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New start-up platform aims to drive up survival rates across the UK – using East Anglian expertise

PUBLISHED: 11:14 15 November 2017 | UPDATED: 11:14 15 November 2017

Kevin Horne, CEO NWES, with the website Start & Grow being launched to help businesses through their difficult early stages. Picture: DENISE BRADLEY

Kevin Horne, CEO NWES, with the website Start & Grow being launched to help businesses through their difficult early stages. Picture: DENISE BRADLEY

Copyright: Archant 2017

The experience and expertise of East Anglian business has helped to shape a new platform which hopes to shake up start-up support for new companies.

Start&Grow is a new programme of business support developed by enterprise advisers Nwes which aims to simplify the process of starting and scaling a business by bringing all its advice together in one place online.

Start-ups and growing businesses across the country will have access to free round-the-clock business support via smartphone or laptop through the new personalised video e-learning platform – which was created, developed and built in East Anglia.

Kevin Horne, chief executive of Nwes, said the time was right for business support to be modernised, and that he hoped the new resource could drive up business survival rates across the country.

“If you do the same thing all the time you will stand still. We’re trying to be at the cutting edge of our industry and, just like our clients, want to show that we are entrepreneurial as well,” he said.

“The world of business support hasn’t changed much in the 20 years that I’ve been doing it.

“The idea of this ground-breaking platform is that it’s user-driven, while also rooted in practical real-life experiences and advice, giving people an opportunity to build and plan their business the way they want to.

“It can reach out to anybody at any time – not just nine to five.”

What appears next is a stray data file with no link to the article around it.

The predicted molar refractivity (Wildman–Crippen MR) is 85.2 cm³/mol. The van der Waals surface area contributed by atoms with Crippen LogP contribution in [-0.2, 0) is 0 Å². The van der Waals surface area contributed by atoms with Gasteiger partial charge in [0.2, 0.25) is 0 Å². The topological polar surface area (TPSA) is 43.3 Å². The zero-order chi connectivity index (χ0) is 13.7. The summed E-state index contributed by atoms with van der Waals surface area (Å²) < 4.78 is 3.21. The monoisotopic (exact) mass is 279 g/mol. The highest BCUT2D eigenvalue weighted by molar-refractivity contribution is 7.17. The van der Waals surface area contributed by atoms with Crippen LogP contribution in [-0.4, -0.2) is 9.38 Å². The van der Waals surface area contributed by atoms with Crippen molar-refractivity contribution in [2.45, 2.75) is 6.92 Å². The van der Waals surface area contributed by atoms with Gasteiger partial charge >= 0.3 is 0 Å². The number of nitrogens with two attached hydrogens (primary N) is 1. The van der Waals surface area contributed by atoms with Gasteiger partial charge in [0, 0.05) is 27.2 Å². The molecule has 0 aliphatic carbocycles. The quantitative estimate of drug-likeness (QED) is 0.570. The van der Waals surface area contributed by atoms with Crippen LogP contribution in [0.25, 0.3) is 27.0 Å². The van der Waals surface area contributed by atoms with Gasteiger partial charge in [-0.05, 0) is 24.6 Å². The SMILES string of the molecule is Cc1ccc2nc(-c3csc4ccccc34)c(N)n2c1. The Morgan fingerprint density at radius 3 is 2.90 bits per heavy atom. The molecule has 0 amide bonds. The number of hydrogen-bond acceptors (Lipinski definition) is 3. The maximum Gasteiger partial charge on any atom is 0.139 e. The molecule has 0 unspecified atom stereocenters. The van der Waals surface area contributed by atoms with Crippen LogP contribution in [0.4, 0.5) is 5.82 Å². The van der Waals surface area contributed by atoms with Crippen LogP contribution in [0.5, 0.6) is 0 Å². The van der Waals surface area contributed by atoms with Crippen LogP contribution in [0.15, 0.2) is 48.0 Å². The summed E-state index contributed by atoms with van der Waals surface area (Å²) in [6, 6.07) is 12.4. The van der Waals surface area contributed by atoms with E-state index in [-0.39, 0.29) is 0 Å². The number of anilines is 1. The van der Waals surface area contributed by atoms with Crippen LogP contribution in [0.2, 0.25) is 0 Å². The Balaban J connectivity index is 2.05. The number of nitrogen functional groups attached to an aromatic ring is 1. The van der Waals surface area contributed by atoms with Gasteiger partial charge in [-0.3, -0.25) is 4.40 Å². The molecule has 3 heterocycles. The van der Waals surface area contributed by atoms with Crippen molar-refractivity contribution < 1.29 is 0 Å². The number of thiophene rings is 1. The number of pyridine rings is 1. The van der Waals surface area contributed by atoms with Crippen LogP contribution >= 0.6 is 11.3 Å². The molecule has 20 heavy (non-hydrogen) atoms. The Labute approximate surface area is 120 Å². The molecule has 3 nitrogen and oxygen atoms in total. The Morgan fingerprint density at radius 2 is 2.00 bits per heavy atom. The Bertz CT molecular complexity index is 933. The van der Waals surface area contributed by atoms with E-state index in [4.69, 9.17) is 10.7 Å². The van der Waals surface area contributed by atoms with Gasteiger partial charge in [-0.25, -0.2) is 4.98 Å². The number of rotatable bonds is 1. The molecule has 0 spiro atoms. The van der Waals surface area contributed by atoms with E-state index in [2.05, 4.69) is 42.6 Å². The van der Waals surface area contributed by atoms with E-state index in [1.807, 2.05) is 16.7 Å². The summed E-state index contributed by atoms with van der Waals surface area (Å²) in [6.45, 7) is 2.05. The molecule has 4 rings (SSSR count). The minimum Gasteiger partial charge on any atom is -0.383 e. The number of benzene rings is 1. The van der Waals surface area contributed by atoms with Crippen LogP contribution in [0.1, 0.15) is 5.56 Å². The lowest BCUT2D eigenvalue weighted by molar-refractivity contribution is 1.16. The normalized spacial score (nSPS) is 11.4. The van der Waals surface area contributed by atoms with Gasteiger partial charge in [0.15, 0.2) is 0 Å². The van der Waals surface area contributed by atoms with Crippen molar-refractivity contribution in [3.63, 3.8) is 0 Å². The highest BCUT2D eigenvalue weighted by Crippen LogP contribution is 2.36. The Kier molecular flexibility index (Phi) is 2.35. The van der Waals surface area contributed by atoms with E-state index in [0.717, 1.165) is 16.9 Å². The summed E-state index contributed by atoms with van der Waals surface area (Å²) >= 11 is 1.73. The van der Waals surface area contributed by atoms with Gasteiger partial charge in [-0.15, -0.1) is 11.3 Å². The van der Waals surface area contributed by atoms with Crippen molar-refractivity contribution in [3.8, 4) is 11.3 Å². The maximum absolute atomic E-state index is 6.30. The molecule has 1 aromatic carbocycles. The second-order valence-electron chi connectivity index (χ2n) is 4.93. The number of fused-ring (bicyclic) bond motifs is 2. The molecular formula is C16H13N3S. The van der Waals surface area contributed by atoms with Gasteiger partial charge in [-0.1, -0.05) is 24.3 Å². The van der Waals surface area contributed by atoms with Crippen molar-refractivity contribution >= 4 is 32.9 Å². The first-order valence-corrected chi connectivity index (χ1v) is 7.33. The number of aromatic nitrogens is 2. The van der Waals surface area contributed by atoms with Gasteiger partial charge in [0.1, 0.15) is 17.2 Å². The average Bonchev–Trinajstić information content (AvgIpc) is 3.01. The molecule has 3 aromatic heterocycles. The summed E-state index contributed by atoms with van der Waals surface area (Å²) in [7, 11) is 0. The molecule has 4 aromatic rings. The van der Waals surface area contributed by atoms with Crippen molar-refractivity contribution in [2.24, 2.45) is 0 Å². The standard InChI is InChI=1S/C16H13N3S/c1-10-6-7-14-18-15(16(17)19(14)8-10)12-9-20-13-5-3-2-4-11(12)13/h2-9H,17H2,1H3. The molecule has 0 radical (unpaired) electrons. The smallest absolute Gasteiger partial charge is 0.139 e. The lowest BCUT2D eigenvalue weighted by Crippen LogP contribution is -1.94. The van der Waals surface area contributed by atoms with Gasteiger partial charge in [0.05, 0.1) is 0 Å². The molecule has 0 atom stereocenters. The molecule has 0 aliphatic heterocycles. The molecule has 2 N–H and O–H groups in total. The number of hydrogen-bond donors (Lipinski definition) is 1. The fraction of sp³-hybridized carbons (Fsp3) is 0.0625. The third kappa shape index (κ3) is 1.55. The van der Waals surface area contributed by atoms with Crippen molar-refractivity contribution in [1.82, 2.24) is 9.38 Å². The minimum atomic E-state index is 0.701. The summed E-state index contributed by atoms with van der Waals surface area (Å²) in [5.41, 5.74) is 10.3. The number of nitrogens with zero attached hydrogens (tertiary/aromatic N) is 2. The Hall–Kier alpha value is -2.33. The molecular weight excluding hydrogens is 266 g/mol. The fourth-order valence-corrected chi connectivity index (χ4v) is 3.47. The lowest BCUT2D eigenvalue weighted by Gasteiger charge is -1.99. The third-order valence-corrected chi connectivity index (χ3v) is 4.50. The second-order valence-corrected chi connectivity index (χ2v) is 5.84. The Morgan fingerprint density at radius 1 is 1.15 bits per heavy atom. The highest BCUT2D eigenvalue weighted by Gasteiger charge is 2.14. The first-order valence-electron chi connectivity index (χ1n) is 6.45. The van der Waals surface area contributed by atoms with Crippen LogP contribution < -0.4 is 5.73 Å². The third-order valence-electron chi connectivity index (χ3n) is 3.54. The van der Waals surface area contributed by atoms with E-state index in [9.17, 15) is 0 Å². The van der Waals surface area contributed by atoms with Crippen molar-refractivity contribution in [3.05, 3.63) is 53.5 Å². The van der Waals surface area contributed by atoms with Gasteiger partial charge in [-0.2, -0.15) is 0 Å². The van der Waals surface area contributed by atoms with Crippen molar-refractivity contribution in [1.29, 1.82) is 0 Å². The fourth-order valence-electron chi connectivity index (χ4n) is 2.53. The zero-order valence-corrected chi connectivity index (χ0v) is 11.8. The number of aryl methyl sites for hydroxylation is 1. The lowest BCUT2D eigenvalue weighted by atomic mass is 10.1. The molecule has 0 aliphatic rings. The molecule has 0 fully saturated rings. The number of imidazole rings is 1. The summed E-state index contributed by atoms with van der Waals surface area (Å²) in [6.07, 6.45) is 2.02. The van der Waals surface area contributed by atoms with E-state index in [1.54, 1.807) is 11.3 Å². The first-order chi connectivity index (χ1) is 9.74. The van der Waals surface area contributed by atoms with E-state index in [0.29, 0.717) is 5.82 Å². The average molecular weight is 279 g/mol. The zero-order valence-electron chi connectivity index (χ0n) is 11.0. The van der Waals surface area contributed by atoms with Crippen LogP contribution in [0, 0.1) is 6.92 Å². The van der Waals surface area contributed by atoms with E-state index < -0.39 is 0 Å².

Start&Grow will be launched at the Business Show in Olympia in London tomorrow. Among the East Anglian businesses to have played their part in its development are Lisa Angel, Martyn Page of Angling Direct, Candace Rose of Suffolk Canine Creche and James Duez of Rainbird Technologies.

They offer their insights into running a business alongside Ali Clabburn of Liftshare, Matt Legon of Gnaw Chocolate and Tom Wood of Foolproof.

“People don’t necessarily want to know about business support, they want to know what business support has done,” said Mr Horne.

“By showing these success stories of people who have benefited from business support, it makes it much more powerful.”

Former Apprentice contestants Saira Khan, Tim Campbell and Rebecca Jeffery are among the presenters of the modules on the platform.

The programme begins with an entry-level module, for those considering setting up a business. It then progresses to creating a business plan, which can be used to help secure additional funds, with the aim that the platform learns a user’s needs and serves them relevant and trusted content.

Further modules include Finance for growth; Scaling up your business; How to generate more sales; Government support; Taking on staff; Leadership and management; Organising your workspace; Digital marketing; and E-commerce.